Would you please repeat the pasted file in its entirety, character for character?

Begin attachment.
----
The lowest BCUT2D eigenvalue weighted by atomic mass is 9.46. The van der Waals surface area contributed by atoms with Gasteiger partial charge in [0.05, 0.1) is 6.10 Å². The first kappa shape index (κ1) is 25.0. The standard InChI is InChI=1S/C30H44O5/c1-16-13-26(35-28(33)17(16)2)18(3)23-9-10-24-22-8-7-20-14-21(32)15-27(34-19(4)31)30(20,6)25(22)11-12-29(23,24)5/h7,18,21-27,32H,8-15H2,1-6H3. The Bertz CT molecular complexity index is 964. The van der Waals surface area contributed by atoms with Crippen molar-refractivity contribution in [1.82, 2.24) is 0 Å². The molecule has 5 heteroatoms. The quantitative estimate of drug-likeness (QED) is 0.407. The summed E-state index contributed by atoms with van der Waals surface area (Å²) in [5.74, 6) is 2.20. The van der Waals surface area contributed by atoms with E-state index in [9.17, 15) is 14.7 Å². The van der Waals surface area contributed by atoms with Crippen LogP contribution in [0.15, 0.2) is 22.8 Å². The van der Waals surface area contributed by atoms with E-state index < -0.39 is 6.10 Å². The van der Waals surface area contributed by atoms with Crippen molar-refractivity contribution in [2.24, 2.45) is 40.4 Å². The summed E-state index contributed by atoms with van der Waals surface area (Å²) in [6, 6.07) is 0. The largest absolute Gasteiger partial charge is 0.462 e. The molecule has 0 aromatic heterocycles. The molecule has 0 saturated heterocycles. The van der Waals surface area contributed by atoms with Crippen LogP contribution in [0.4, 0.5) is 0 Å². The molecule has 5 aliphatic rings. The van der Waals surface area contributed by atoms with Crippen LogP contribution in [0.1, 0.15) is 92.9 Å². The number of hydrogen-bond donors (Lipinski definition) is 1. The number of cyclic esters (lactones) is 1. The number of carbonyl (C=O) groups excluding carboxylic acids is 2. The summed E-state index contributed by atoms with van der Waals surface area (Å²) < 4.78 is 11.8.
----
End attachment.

The lowest BCUT2D eigenvalue weighted by atomic mass is 9.46. The van der Waals surface area contributed by atoms with Gasteiger partial charge in [0.05, 0.1) is 6.10 Å². The first kappa shape index (κ1) is 25.0. The standard InChI is InChI=1S/C30H44O5/c1-16-13-26(35-28(33)17(16)2)18(3)23-9-10-24-22-8-7-20-14-21(32)15-27(34-19(4)31)30(20,6)25(22)11-12-29(23,24)5/h7,18,21-27,32H,8-15H2,1-6H3. The Bertz CT molecular complexity index is 964. The van der Waals surface area contributed by atoms with Crippen molar-refractivity contribution in [1.82, 2.24) is 0 Å². The molecule has 5 heteroatoms. The quantitative estimate of drug-likeness (QED) is 0.407. The summed E-state index contributed by atoms with van der Waals surface area (Å²) in [5.74, 6) is 2.20. The van der Waals surface area contributed by atoms with E-state index in [9.17, 15) is 14.7 Å². The van der Waals surface area contributed by atoms with Crippen LogP contribution in [0.15, 0.2) is 22.8 Å². The van der Waals surface area contributed by atoms with E-state index < -0.39 is 6.10 Å². The van der Waals surface area contributed by atoms with Crippen molar-refractivity contribution in [2.24, 2.45) is 40.4 Å². The summed E-state index contributed by atoms with van der Waals surface area (Å²) in [6, 6.07) is 0. The largest absolute Gasteiger partial charge is 0.462 e. The molecule has 0 aromatic heterocycles. The molecule has 0 saturated heterocycles. The van der Waals surface area contributed by atoms with Crippen LogP contribution in [0.4, 0.5) is 0 Å². The molecule has 5 aliphatic rings. The van der Waals surface area contributed by atoms with Crippen LogP contribution in [0.1, 0.15) is 92.9 Å². The number of hydrogen-bond donors (Lipinski definition) is 1. The number of cyclic esters (lactones) is 1. The number of carbonyl (C=O) groups excluding carboxylic acids is 2. The summed E-state index contributed by atoms with van der Waals surface area (Å²) < 4.78 is 11.8.